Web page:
Guillén seeing only positives in Vuelta a España’s late-season slot

Away from the Tour and main block of classics, Vuelta could see strong start sheets and be able to mimic safety protocol proven successful elsewhere.

Photo: Getty Images

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On first glance at the new 2020 WorldTour race schedule, you may think the Vuelta a España has been dealt a bad hand with its late-fall calendar slot. Race director Javier Guillén isn’t seeing it that way.

This year’s Vuelta is set to roll out of northern town Irún on October 20, two months and several hundred-kilometers adrift from its originally-anticipated start in the Netherlands, August 14. However, being a full month after the Tour de France and away from the heaviest traffic of the busy October classics block, the October-November window packs in the positives.

“Seen in perspective, if we look at it together, I think that La Vuelta fits the calendar very well,” Guillén told Marca. “We are happy with the circumstances”

Guillén accepts that the Tour takes priority in the cycling calendar. When the French race had to be shifted back to late-August so as to give it the hero slot in the season, the Vuelta couldn’t argue in being forced to find race dates later in the year.

With it being rumored from an early point that the Vuelta’s planned ‘Dutch start’ would be scrapped if it couldn’t take place in August, and Giro d’Italia organizers remaining bullish about retaining its 21-day format, the UCI’s positioning of the Vuelta at the end of the year worked out well for Guillén.

“The Tour is satisfied because they were the first dates that were specified, and we must thank them for the speed they had in confirming,” Guillén said Monday. “From there, you have to call the rest of the races. The Giro asserted that he wanted the four weekends and they have them. We wanted them too but at least we have the date we want.”

“There must be satisfaction because, if you realize it, November was a month enabled to make races and nobody has taken it,” Guillén said. “Nobody wanted to be there and nobody is, that is positive.”

While the Giro was granted its full four weeks, it has also found itself placed in opposition to the Ardennes and Flemish classics, as well as overlapping the Vuelta by six days. The Vuelta also has its share of clashes to contend with, notably Paris-Roubaix on October 25 and Il Lombardia the weekend afterward, but it gets off lightly in comparison to its Italian rival.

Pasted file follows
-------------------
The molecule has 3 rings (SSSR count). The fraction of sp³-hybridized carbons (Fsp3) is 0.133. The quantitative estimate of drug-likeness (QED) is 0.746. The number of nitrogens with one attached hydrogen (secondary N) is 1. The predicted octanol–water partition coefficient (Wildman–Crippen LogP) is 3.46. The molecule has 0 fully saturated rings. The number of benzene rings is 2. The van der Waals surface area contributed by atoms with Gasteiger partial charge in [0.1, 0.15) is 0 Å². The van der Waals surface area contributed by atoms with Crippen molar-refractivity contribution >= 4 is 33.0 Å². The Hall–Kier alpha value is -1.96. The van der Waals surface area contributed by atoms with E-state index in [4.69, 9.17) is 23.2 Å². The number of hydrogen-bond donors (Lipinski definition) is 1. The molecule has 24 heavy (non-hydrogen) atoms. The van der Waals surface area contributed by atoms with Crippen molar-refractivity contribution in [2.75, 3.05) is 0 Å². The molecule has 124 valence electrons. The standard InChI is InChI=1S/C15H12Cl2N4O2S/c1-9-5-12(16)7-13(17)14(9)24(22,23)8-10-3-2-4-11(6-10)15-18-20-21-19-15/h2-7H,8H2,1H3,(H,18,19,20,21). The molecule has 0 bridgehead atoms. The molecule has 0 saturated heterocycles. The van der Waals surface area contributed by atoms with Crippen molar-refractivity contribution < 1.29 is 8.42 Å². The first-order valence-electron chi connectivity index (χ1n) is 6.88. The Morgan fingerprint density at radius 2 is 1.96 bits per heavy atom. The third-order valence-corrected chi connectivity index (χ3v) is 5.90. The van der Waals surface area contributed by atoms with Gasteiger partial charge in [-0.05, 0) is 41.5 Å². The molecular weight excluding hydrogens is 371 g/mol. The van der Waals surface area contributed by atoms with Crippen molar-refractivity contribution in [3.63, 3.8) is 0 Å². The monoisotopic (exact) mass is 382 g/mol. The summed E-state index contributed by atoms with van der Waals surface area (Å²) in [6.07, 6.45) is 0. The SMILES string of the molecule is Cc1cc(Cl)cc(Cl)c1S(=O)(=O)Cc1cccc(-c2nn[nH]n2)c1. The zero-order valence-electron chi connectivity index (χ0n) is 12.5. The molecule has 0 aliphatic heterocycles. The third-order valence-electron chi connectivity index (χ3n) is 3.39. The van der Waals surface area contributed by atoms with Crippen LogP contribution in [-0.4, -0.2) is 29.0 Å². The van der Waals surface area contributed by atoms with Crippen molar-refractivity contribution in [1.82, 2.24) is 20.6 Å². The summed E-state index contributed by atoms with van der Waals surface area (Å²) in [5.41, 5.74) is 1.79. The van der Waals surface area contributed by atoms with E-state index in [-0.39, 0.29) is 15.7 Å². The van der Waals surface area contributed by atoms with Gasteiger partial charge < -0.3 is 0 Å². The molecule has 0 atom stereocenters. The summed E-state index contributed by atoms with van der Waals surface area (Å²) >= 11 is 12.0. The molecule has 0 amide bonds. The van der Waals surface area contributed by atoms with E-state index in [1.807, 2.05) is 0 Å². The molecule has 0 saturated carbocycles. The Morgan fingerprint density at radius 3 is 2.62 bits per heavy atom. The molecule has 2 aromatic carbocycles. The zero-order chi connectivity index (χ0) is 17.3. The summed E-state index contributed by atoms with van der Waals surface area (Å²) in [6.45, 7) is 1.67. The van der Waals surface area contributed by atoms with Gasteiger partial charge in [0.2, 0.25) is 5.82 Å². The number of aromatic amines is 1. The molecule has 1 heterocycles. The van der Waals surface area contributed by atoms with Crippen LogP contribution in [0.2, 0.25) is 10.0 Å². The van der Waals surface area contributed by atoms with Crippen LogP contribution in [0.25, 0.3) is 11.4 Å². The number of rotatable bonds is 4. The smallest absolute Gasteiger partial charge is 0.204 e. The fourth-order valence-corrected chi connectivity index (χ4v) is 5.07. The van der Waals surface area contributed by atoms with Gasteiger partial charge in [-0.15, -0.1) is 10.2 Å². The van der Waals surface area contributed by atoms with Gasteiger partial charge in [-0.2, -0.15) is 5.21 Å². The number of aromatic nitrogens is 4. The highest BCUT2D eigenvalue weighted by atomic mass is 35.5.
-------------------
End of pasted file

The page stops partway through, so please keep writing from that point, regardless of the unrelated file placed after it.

By being placed a full four weeks after the Tour, the Vuelta could also become the go-to companion to La Grande Boucle in grand tour riders’ schedules. Teams have already suggested that they would likely stack their strongest stage racers into the Tour de France rather than saving them for the Giro d’Italia. With it being almost impossible to double up the Tour with the Giro, which follows just a fortnight later, the Vuelta becomes the place for grand tour riders to get their second stab at success over three weeks.

The men’s calendar. Image: UCI

Guillén will be taking careful notes as he watches the season unfold before his race. There is, of course, the possibility that a new coronavirus outbreak in the coming months leads to a total shuttering of the Vuelta before it has even started. However, in the absence of such a disaster, Guillén will be able to implement best practices around sanitary and safety from races preceding his.

“There are many plans from ASO, we are working on our own [health] measures,” Guillén said. “We have some experience of what has been done in Paris-Nice. We want to see how the Tour and the Giro, which go before, do it first.”

Guillén has already spoken of only holding his race behind closed doors as a very last resort, and again suggested it’s a situation he’d rather avoid, citing the proven benefits of the Vuelta on the Spanish tourist industry.

“We must first see how we got to October,” he said. “Now I see a halo of hope and hope but, in addition to the public, there is also tourism promotion and, on the other hand, La Vuelta boosts the economy in any case because there are many people inside who come to the cities.”

While Guillén and his organizing team confirmed this weekend that the two stages that were due to dip into neighboring Portugal would be re-routed to remain entirely in Spain, no further adjustments are expected to be made to the Vuelta’s parcours.

For now, for Guillén, es bueno. 

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